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The current-account deficit increased to a record ¥1.59T ($15.4B) in January from ¥638.6B in December. (PR)
"Capital spending remains weak and exports are not coming back to strengthen the recovery, and without support in these areas, Japan's economy is going to contract significantly in the second quarter," says economist Yoshimasa Maruyama. "The negative effect from the (upcoming) sales tax rise could be worse than the BOJ and government expect."
The Nikkei is -0.9%, while the USJ-JPY is -0.1% to ¥103.12.
Japanese industrial production grew at the fastest pace since June 2011 in January, jumping 4% on month after a drop of 0.9% in December and surpassing consensus of +3%. Soaring production of transport equipment and machinery helped to boost output
Construction orders surged 15.2% on year vs +4.9% previously.
Retail sales leapt 4.4% vs +2.5% in December and expectations of +3.8%. On month, sales +1.4% vs -1.2% previously.
Overall household spending +1.1% vs +0.7% prior and forecasts of +0.2%.
The strong figures are not a total surprise, as a bump in economic activity has been expected ahead of a rise in sales tax in April, which is forecast to then drag on the economy.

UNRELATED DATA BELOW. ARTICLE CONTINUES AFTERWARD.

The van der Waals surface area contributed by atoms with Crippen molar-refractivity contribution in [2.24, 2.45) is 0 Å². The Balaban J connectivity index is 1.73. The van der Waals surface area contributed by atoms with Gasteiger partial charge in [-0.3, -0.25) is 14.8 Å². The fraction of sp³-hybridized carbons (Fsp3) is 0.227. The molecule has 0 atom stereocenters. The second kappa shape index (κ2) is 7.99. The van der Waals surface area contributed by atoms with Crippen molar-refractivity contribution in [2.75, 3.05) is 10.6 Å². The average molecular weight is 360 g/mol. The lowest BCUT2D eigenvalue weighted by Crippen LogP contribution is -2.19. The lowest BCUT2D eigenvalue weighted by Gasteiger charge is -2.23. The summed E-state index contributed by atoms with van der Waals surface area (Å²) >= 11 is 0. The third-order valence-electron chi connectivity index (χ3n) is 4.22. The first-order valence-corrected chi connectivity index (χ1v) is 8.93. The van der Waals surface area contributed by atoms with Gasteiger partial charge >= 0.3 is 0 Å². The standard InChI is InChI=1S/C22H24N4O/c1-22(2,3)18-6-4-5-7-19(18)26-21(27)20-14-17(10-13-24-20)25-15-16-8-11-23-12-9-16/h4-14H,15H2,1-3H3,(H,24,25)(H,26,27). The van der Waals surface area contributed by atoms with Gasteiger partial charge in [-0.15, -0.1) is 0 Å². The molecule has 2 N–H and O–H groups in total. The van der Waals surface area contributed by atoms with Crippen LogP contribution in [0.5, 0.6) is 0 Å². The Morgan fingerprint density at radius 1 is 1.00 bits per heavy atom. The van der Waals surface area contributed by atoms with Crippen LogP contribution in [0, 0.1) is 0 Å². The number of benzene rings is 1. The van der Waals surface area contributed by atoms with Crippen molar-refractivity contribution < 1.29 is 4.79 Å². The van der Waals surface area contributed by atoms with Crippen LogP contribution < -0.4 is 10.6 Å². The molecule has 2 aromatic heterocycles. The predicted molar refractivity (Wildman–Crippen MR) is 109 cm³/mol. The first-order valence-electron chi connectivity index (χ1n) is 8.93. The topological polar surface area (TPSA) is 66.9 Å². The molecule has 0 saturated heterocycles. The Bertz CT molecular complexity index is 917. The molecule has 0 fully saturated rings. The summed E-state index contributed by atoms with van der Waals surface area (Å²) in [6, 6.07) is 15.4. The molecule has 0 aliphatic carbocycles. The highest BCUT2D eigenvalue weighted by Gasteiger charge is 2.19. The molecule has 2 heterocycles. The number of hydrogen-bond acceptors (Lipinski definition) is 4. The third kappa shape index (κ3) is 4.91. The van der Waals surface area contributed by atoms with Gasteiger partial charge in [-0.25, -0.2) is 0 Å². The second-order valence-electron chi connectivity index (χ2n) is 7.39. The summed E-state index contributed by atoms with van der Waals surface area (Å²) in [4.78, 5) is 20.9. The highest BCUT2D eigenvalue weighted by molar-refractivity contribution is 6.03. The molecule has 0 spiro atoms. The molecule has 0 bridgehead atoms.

Meanwhile, core inflation, which excludes food prices, held steady at 1.3% on year in January, above consensus of 1.2%.
Core core CPI, which excludes food and energy, stayed at a 16-year peak of 0.7%.
Overall inflation slipped to 1.4% from 1.6% in December.
The unemployment rate stayed at 3.7%, as expected, although the number of open positions increased to 1.04 for every person seeking work, the most since August 2007.
The Nikkei falls 0.55%, while the USD-JPY is -0.4% at ¥101.70.
The Nikkei gained 2.9% last night. DXJ +1.1% premarket
¥2.6T in QE later, William Pesak notes one year of aggressive monetary ease has failed to lift living standards, nor has it convinced companies to boost paychecks. The only inflation Japan is feeling is the kind no one likes: Higher energy prices.
BOJ Governor Kuroda's main achievement this year, argues Pesak, is to settle once and for al that the country's problem isn't the amount of yen sloshing around, but how it's used. Unless people borrow and banks lend, the economy won't revive. And don't forget the secular deflationary forces of an aging population and the rise of China.